Politico: Stop worrying about Joe Biden's age

I’m so old I can remember when the age of a candidate was a grave national security concern … if he was Republican John McCain. Eleven years later, Politico’s medical experts assure us that the age-heavy field of Democratic candidates shouldn’t concern us at all. Now we can call them “superagers,” rather than just super-old:


Though Biden has had a longstanding reputation for verbal flubs, they’re now inextricably linked to the 76-year-old’s age.

But concerns about Biden’s age and mental fitness are likely overblown, according to experts on aging and the brain, as well as actuarial tables used by the insurance industry to estimate the health and longevity of customers. …

Biden isn’t the only candidate facing questions about age — five presidential candidates are 70 years or older, including 73-year-old Donald Trump — but there’s reason not to fret about the others, either.

The oldest candidate, Bernie Sanders, will turn 78 next month — eclipsing the average life expectancy for a man in the United States by two years. The youngest of the septuagenarian candidates is Elizabeth Warren, 70. Trump’s little-known Republican challenger, former Massachusetts Gov. Bill Weld, is 74.

With the prospect that the next president may be the oldest ever to take office, a team of researchers with the American Federation for Aging Research released a study last month to answer this morbid question: How likely are they to die while in office?

The answer: Not very.

Marc Caputo plays this straight by including Trump (and Weld) among the category of “superagers.” And most likely, these experts are correct in that healthy adults in their 70s are more likely to continue being healthy for the next four years than not. No one’s using oxygen on stage, which would be an obvious red flag regardless of the age of the candidate who required it.


Still, the contrast between how this treats Biden’s medical history to how the larger media environment treated McCain’s is remarkable. The New York Times was the absolute worst in regard to this phenomenon, although hardly alone. Caputo notes that Biden has had two brain aneurysms that had to be corrected by brain surgery in the 1980s, but that he suffered no damage and isn’t at risk for more such aneurysms. Contrast that to how the NYT covered McCain’s skin cancer eight years prior to his presidential run:

Along with his signature bright white hair, the most striking aspects of Senator John McCain’s physical appearance are his puffy left cheek and the scar that runs down the back of his neck.

The marks are cosmetic reminders of the melanoma surgery he underwent in August 2000. Mr. McCain, the presumptive Republican presidential nominee, sometimes tells audiences that he has “more scars than Frankenstein.”

The operation was performed mainly to determine whether the melanoma, a potentially fatal form of skin cancer, had spread from his left temple to a key lymph node in his neck; a preliminary pathology test at the time showed that it had not.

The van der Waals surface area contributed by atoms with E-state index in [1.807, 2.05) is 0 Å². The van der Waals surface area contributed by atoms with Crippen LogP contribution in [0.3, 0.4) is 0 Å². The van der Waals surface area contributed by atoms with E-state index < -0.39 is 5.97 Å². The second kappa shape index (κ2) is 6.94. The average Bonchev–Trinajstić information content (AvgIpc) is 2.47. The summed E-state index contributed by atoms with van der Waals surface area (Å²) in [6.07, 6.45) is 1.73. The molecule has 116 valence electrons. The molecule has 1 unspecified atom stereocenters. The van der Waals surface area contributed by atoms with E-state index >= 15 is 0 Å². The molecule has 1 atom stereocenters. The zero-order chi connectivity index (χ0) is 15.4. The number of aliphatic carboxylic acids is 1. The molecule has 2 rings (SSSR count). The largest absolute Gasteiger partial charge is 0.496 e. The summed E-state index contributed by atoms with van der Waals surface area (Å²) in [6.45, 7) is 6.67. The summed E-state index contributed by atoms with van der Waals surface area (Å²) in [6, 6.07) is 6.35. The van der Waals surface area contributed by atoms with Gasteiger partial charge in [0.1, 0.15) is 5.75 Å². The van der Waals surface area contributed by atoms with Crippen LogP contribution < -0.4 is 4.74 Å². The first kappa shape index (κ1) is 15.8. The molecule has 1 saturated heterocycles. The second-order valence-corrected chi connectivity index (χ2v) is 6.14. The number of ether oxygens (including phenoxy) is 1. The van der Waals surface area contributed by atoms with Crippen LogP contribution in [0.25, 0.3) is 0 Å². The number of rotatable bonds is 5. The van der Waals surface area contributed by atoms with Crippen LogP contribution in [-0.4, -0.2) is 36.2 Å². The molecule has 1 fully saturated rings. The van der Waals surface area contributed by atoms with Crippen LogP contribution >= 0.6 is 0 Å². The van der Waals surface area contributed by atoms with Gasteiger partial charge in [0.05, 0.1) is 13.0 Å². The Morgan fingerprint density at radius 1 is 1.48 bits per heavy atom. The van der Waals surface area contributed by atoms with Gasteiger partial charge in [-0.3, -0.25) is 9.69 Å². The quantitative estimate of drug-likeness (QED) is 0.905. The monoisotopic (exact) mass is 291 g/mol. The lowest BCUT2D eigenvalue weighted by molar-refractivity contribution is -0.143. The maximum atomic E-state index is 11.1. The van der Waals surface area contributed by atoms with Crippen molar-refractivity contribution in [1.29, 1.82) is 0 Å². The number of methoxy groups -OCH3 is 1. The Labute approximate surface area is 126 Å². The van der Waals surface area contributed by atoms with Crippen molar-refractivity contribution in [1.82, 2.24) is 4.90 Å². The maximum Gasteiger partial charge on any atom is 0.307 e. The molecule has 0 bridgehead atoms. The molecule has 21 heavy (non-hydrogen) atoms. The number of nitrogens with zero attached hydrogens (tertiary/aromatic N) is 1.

But because such a test cannot be definitive, the surgeons, with Mr. McCain’s advance permission, removed the surrounding lymph nodes and part of the parotid gland, which produces saliva, in the same operation, which lasted five and a half hours.


By that time, McCain had a clean bill of health, but that didn’t stop the NYT from running a campaign to demand all of McCain’s health records. The paper threatened him with negative coverage until he have them his medical file, so great was the apparent threat to the public of the 71-year-old’s health. They then exploded in indignation when McCain released the information to a press pool that didn’t include a reporter from the NYT, but other outlets closed up the hyperventilation gap.  In the McCain conference call for the records release, reporters peppered the campaign with pointed questions that included a ridiculous focus on a common diuretic that was prescribed for kidney stones.

The nonsensical focus on McCain’s skin cancer was, in short, a disgusting zoo — and one that emphasized the age difference between the two apparent nominees for the 2008 election. It’s tough to conclude that this was unintentional, especially given McCain’s very apparent health and vigor at the time. The media wanted to scare voters into thinking that McCain couldn’t hack it as a contrast to the equally vigorous but much younger Barack Obama.

Now that Democrats’ three leading candidates all fall into the septuagenarian class, can we expect to see a lot more in-depth media analysis about the virtues of “superagers” as a bonus rather than a threat to national security? You’d better believe it, and Politico might end up being the fairest among them, especially given the track record of the media’s reporting on Trump’s supposed mental issues over the last three years.


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